SA internet use skyrockets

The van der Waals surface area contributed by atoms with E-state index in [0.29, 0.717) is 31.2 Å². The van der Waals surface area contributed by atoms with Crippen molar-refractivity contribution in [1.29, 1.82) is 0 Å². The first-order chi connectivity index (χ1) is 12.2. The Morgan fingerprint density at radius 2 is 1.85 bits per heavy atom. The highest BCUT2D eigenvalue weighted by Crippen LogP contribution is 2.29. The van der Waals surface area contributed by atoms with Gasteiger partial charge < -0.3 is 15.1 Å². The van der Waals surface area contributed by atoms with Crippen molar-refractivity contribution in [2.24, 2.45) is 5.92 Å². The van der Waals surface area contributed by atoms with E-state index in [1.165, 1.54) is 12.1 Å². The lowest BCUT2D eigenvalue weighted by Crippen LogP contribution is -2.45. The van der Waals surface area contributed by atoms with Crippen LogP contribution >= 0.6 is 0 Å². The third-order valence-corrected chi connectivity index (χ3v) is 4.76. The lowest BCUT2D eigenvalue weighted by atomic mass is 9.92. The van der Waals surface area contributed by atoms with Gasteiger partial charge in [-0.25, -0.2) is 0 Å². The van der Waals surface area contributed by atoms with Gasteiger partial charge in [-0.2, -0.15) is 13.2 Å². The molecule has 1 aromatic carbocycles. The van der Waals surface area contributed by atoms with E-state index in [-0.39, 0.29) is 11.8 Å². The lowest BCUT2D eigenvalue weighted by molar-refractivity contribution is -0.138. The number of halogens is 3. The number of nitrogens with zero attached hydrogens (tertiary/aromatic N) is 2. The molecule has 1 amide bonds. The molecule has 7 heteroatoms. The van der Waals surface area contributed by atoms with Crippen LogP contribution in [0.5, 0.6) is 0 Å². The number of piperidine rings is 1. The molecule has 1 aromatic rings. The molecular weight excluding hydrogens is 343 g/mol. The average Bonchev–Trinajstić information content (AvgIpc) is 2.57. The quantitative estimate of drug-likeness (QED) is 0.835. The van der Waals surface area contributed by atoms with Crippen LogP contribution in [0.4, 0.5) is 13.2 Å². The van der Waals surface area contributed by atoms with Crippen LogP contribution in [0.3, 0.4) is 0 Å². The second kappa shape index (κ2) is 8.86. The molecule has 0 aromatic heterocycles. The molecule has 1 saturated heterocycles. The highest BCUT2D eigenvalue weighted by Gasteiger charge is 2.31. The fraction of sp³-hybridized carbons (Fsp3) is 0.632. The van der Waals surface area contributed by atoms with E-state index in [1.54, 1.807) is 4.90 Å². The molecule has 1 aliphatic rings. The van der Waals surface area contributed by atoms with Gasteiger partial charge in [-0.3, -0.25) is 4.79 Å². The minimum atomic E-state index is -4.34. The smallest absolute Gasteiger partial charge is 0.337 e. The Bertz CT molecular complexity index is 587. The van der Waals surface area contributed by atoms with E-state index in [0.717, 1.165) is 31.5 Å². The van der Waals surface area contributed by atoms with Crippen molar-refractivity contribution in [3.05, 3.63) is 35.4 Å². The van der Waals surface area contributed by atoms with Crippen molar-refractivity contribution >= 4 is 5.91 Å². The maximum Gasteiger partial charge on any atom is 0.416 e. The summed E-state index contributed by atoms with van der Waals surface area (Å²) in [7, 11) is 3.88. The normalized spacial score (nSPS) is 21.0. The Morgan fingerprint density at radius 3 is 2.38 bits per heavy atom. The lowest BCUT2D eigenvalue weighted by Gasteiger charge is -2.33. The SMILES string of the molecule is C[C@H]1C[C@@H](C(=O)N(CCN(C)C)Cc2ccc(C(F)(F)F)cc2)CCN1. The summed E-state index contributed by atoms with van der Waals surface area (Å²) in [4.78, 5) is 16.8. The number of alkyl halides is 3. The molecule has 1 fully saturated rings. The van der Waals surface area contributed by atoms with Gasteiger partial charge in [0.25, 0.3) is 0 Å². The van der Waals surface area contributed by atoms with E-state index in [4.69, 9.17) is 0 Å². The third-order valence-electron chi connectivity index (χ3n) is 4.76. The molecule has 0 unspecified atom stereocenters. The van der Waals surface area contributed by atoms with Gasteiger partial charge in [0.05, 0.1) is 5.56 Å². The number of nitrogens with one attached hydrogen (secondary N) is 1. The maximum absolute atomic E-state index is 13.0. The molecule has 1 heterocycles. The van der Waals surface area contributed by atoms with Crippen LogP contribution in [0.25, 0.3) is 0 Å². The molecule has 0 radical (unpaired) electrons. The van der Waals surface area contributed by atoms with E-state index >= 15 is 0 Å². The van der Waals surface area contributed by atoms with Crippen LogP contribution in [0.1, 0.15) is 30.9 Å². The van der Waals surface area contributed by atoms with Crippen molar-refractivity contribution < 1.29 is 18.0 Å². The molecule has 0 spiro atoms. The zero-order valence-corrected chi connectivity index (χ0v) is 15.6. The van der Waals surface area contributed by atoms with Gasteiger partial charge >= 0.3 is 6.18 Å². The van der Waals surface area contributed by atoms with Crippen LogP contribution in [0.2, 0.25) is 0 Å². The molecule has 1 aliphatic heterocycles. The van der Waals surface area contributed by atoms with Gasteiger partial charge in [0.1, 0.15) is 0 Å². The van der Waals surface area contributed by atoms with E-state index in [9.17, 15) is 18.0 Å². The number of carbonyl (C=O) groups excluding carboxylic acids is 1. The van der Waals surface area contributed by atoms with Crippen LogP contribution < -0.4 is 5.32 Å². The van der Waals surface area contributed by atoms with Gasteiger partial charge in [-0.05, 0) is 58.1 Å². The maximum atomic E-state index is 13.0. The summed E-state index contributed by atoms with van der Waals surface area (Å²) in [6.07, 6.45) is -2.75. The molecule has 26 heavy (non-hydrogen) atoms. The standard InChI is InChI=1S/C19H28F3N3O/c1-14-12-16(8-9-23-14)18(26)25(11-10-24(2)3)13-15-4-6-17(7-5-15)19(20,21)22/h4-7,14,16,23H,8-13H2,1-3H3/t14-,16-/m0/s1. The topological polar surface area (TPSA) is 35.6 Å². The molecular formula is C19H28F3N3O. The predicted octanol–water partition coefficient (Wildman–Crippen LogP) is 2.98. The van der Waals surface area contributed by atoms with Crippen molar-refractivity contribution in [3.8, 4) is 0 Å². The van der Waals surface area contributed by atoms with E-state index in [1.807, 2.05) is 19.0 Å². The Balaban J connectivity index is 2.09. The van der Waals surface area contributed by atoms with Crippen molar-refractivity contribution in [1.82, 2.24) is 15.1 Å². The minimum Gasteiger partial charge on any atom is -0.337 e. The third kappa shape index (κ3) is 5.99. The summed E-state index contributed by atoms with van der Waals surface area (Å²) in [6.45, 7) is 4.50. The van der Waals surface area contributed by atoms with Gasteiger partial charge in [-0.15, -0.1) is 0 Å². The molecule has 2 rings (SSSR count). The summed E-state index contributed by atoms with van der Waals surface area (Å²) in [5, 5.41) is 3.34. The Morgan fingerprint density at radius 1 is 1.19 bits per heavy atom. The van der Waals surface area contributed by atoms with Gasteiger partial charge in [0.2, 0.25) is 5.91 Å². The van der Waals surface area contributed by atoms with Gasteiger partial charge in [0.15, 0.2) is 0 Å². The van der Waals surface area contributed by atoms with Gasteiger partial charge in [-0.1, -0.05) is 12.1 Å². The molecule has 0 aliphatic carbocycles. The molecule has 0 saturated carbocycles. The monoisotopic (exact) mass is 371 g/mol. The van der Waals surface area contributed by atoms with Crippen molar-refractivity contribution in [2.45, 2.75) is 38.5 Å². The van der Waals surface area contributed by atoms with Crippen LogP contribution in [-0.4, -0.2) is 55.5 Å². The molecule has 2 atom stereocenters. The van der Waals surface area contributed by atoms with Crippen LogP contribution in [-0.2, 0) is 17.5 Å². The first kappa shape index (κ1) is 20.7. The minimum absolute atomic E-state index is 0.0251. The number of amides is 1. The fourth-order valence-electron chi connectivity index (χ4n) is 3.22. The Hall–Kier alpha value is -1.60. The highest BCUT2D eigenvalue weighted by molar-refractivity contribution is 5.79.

first_imgEasy access to wireless, broadband- supported internet has helped boost the number of users in South Africa.Khanyi MagubaneA new survey by technology research consultancy World Wide Worx has revealed that internet users in South Africa have grown by 12.5 % to 4.5-million in the past year.This is the fastest growth since 2001 and is largely attributed to the growth of the country’s broadband services.The report, sponsored by Cisco Systems, indicates that growth could have accelerated even further if it wasn’t for a “highly restrictive” regulatory environment.World Wide Worx managing director Arthur Goldstuck says they are excited with the results.“It is only the beginning of a dramatic turnaround, and is occurring despite numerous obstacles in the way of growth.”Reshaad Ahmed, senior manager of Cisco’s Internet Business Solutions, says the evolution and changes in the telecommunications industry could not have come at a better time in South Africa.“We believe these changes will lead to sufficient levels of competition, increase access to internet usage and in turn, increase global competitiveness and economic diversity.“South Africa could, potentially, go from five major service providers to more than 300 overnight,” says Ahmed.The Internet Access in South Africa 2008 report also showed that a major factor in the increase was small businesses taking advantage of broadband offering by connecting their employees via ADSL, which accounted for half of the growth in the market.Increased sales of 3G cards and a dramatic shift from dial-up to broadband connections has also spiked to 50%.Ahmed believes the changes taking place in the telecommunications industry will soon have a positive spin-off.Changing the playing fieldCommunications minister Ivy Matsepe-Cassaburi’s recent decision not to challenge the court case of about 300 Value Added Network Service providers to build their own networks will also play a big role in further growth.“We are seeing a broadband culture emerging in South Africa, held back only by the restrictions still placed on data capacity,” says Goldstuck.“These should start becoming a non-issue from the middle of 2009, as the first of the major new undersea cables enters operation. At that point, dial-up will effectively be dead as a connectivity option; it is more expensive, and utterly inappropriate to the changing nature of the internet.”In mid-2009 Seacom, South Africa’s second transatlantic data cable, will go online. The increased bandwidth is expected to dramatically increase internet use. The cable, commissioned mainly by new market entrant Neotel, will increase South Africa’s international bandwidth 40-fold.This era is also set to mark what World Wide Worx described as a “seismic shift in the internet landscape in Africa”.“It spells the birth of an entirely new industry, and we are already seeing the market champing at the bit to become part of that industry,” says Goldstuck.Goldstuck believes that the industry has been waiting for this change for a while.A number of smaller semi-legal network operators that have appeared in the past year could well be on their way to obtaining full operating licences.Once this happens, along with the new market entrants, the market would become extremely competitive, which would drive further growth.Goldstuck says the emergence of several players in the market will be an advantage to the consumer, who will have more choice.“These findings … indicate a positive trend for economic growth.  We believe that pervasive broadband at the right price is a key enabler for economic prosperity.”But Cisco has warned that the expected change will not happen overnight.“Only some of the 300-plus contenders will be in a position to manage their own networks due to their ability to raise the necessary capital,” says Ahmed.“Those that do step up to the challenge must spend a significant amount of time building a business model that will be sustainable, innovative, and takes advantage of the strategic position with which a contender is faced, while employing the capabilities of existing service providers.”Research company Nielson/NetRatings released other statistics on internet usage in South Africa in July 2008.According to that research, the number of South African unique browsers is up 120% over the past two years and page impressions up 129%.In May 2007, there were 3.9-million active South African unique browsers compared to 1.8-million in May 2005.The research found that during the same period, page impressions grew from 91-million to 207-million.On the gender of internet users, the internet population was divided between 54% men (2.15-million people) and 45% women (1.79-million people).Most users – 36% of the online population – are aged between 25 and 34.English was found to be the most dominant language, with 52% of the internet population (2.1-million). Users who surf the internet in Afrikaans followed at 1.11-million, accounting for 28% of those online.Do you have queries or comments about this article? Email Khanyi Magubane at [email protected] articlesBloggers to fight hunger in Africa Broadband centre launches in SA Positive outlook for IT in SA Google earth zooms in on SA  Useful linksCisco World Wide WorxDepartment of Communicationslast_img read more